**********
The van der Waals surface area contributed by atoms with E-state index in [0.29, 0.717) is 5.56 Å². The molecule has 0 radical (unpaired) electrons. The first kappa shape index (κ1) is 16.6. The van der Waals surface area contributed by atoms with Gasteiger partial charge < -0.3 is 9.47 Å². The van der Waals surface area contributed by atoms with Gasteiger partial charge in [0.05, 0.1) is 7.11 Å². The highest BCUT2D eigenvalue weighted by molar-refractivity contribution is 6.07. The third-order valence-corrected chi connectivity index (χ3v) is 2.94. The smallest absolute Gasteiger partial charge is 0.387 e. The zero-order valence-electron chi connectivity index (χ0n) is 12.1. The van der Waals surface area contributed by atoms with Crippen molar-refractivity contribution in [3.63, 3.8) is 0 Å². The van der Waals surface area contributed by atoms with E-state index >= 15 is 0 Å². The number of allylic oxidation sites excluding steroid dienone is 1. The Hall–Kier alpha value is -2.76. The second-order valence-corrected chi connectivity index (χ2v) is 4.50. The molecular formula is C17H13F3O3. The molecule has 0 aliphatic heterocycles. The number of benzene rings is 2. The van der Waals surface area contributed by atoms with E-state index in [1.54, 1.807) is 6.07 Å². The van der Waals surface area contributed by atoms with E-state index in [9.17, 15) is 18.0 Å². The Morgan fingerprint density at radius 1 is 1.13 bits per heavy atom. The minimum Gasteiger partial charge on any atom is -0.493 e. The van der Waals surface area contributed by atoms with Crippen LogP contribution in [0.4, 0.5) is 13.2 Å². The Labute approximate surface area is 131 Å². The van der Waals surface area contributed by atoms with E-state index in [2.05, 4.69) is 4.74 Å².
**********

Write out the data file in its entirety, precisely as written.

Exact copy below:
The van der Waals surface area contributed by atoms with E-state index in [0.29, 0.717) is 5.56 Å². The molecule has 0 radical (unpaired) electrons. The first kappa shape index (κ1) is 16.6. The van der Waals surface area contributed by atoms with Gasteiger partial charge < -0.3 is 9.47 Å². The van der Waals surface area contributed by atoms with Gasteiger partial charge in [0.05, 0.1) is 7.11 Å². The highest BCUT2D eigenvalue weighted by molar-refractivity contribution is 6.07. The third-order valence-corrected chi connectivity index (χ3v) is 2.94. The smallest absolute Gasteiger partial charge is 0.387 e. The zero-order valence-electron chi connectivity index (χ0n) is 12.1. The van der Waals surface area contributed by atoms with Crippen molar-refractivity contribution in [3.63, 3.8) is 0 Å². The van der Waals surface area contributed by atoms with E-state index >= 15 is 0 Å². The number of allylic oxidation sites excluding steroid dienone is 1. The Hall–Kier alpha value is -2.76. The second-order valence-corrected chi connectivity index (χ2v) is 4.50. The molecular formula is C17H13F3O3. The molecule has 0 aliphatic heterocycles. The number of benzene rings is 2. The van der Waals surface area contributed by atoms with E-state index in [1.54, 1.807) is 6.07 Å². The van der Waals surface area contributed by atoms with E-state index in [9.17, 15) is 18.0 Å². The Morgan fingerprint density at radius 1 is 1.13 bits per heavy atom. The minimum Gasteiger partial charge on any atom is -0.493 e. The van der Waals surface area contributed by atoms with Crippen LogP contribution in [0.4, 0.5) is 13.2 Å². The Labute approximate surface area is 131 Å². The van der Waals surface area contributed by atoms with E-state index in [2.05, 4.69) is 4.74 Å².